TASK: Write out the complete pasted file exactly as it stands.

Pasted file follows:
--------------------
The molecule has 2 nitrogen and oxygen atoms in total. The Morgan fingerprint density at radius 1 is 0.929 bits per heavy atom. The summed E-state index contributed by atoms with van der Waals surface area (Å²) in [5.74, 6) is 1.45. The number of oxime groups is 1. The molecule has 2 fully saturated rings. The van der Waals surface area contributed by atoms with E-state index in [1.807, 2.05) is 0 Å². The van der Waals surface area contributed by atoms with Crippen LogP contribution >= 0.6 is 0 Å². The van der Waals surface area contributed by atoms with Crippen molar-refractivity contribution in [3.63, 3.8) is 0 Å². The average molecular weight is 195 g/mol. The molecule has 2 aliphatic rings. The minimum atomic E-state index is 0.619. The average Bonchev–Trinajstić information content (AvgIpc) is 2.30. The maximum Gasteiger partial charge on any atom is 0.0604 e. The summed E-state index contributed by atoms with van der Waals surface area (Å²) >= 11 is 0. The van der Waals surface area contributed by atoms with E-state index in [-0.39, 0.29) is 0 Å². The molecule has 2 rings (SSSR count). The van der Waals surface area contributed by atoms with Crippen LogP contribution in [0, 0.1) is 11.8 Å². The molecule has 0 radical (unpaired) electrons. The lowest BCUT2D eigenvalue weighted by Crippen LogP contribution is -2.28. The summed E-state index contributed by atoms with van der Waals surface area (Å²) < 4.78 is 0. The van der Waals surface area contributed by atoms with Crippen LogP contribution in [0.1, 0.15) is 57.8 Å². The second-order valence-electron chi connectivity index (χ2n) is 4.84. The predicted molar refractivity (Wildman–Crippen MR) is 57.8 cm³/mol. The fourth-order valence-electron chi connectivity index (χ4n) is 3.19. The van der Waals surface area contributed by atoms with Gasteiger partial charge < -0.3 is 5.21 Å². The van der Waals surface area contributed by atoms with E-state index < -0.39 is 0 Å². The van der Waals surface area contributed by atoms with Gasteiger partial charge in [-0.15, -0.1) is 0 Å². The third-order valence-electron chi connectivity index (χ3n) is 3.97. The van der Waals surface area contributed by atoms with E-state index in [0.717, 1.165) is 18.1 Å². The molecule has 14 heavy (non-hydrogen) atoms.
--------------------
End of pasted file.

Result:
The molecule has 2 nitrogen and oxygen atoms in total. The Morgan fingerprint density at radius 1 is 0.929 bits per heavy atom. The summed E-state index contributed by atoms with van der Waals surface area (Å²) in [5.74, 6) is 1.45. The number of oxime groups is 1. The molecule has 2 fully saturated rings. The van der Waals surface area contributed by atoms with E-state index in [1.807, 2.05) is 0 Å². The van der Waals surface area contributed by atoms with Crippen LogP contribution >= 0.6 is 0 Å². The van der Waals surface area contributed by atoms with Crippen molar-refractivity contribution in [3.63, 3.8) is 0 Å². The average molecular weight is 195 g/mol. The molecule has 2 aliphatic rings. The minimum atomic E-state index is 0.619. The average Bonchev–Trinajstić information content (AvgIpc) is 2.30. The maximum Gasteiger partial charge on any atom is 0.0604 e. The summed E-state index contributed by atoms with van der Waals surface area (Å²) >= 11 is 0. The van der Waals surface area contributed by atoms with E-state index in [-0.39, 0.29) is 0 Å². The molecule has 2 rings (SSSR count). The van der Waals surface area contributed by atoms with Crippen LogP contribution in [0, 0.1) is 11.8 Å². The molecule has 0 radical (unpaired) electrons. The lowest BCUT2D eigenvalue weighted by Crippen LogP contribution is -2.28. The summed E-state index contributed by atoms with van der Waals surface area (Å²) < 4.78 is 0. The van der Waals surface area contributed by atoms with Crippen LogP contribution in [0.1, 0.15) is 57.8 Å². The second-order valence-electron chi connectivity index (χ2n) is 4.84. The predicted molar refractivity (Wildman–Crippen MR) is 57.8 cm³/mol. The fourth-order valence-electron chi connectivity index (χ4n) is 3.19. The van der Waals surface area contributed by atoms with Gasteiger partial charge < -0.3 is 5.21 Å². The van der Waals surface area contributed by atoms with E-state index < -0.39 is 0 Å². The van der Waals surface area contributed by atoms with Gasteiger partial charge in [-0.15, -0.1) is 0 Å². The third-order valence-electron chi connectivity index (χ3n) is 3.97. The van der Waals surface area contributed by atoms with E-state index in [0.717, 1.165) is 18.1 Å². The molecule has 14 heavy (non-hydrogen) atoms.